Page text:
The simple act of crossing your arms in front of your body might help lessen pain occurring in the hands, British researchers report.
According to the BBC, the scientists studied 20 people who were given a brief laser-delivered pin-prick of pain to their hands.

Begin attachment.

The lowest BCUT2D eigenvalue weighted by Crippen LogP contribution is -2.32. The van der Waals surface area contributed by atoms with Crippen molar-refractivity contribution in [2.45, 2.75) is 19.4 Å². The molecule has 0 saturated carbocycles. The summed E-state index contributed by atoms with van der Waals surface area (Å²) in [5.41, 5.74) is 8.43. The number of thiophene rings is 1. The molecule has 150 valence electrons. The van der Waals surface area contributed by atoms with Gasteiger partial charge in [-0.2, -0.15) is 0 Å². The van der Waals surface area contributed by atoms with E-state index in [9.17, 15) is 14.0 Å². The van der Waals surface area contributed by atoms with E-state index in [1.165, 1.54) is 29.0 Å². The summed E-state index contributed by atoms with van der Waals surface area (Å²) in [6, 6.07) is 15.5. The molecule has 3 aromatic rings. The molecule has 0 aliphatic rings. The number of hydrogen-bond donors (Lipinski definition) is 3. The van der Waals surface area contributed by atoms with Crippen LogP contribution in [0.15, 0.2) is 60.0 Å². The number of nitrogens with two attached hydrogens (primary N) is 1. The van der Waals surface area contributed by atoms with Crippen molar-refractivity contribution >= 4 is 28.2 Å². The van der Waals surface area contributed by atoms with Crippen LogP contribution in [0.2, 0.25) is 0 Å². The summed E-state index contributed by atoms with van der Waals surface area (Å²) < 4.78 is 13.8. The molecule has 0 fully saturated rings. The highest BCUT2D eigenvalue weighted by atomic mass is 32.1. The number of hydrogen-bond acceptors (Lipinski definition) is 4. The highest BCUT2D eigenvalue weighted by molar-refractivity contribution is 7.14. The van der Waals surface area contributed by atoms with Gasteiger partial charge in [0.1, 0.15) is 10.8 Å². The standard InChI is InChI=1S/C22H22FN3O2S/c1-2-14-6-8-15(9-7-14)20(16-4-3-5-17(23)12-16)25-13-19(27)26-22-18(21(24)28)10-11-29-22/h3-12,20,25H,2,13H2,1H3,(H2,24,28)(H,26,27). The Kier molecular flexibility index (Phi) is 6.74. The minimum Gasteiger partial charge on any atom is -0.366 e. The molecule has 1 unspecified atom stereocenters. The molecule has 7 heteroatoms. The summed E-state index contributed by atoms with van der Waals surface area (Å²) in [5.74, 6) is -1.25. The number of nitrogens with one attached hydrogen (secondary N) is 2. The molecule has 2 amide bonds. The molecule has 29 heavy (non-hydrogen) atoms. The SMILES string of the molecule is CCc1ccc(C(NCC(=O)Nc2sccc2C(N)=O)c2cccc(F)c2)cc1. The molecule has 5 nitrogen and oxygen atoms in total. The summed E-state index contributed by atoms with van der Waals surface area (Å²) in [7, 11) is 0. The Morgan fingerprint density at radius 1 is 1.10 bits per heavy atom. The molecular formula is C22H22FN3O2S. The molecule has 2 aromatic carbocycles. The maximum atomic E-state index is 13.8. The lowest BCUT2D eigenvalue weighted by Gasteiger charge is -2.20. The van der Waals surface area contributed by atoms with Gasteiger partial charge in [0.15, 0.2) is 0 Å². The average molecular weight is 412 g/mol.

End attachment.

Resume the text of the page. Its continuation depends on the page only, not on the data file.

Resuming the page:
Reporting in the journal Pain, the team from University College London said that rates of self-reported pain declined when the arms were crossed over the body's "midline," an imaginary division running down the center of the body. Results from electroencephalogram (EEG) also suggested a weaker pain response after arms were crossed.According to the authors, the act of crossing the arms seems to confuse the brain's "maps" that tell it where the pain has occurred, lessening the response. "When you cross your arms these maps are not activated together anymore, leading to less effective brain processing of sensory stimuli, including pain, being perceived as weaker," lead author Dr. Giandomenico Iannetti told the BBC.He said that his team, along with Australian researchers, is now testing out this novel pain-reduction technique on people with chronic pain conditions.-----U.S. Insurers Told to Justify Rate Hikes Over 10 PercentThe Obama Administration on Thursday told the health insurance industry that insurers must now justify any increases in rates that exceed 10 percent, in an effort to hold back soaring premium rates, The New York Times reported.In a period where many Americans are putting off care due to faltering finances, insurers are reaping the benefit in higher profits, said Kathleen Sebelius, secretary of Health and Human Services."Health insurance companies have recently reported some of their highest profits in years and are holding record reserves," she said. "Insurers are seeing lower medical costs as people put off care and treatment in a recovering economy, but many insurance companies continue to raise their rates. Often, these increases come without any explanation or justification."The 10 percent threshold was first proposed in December, but the insurance industry criticized it as arbitrary, the Times said. The administration rejected that notion, and on Thursday upheld the 10 percent threshold.Workers in some states experienced health insurance premium hikes of 20 percent to 40 percent in 2011, the Times said, even as coverage shrinks and deductibles rise.Federal officials do not have the authority to block rate increases over 10 percent that are found to be unjustified, but many states do have that capability. The administration is therefore providing $250 million in aid to states to help them fight increases deemed to be unreasonable, the Times said.The new rule has its critics and admirers. "If we believe health care costs are crushing the economy, we ought to have a debate about how to bring costs under control," Karen M. Ignagni, president of America's Health Insurance Plans, a trade group, told the Times. "Focusing on premiums diverts attention from that debate."But a consumer advocate supported the new move. "The days of insurance companies running roughshod over consumers and jacking up rates whenever they want are over," Ethan S. Rome, executive director of Health Care for America Now, which represents labor unions and civil rights groups, told the Times.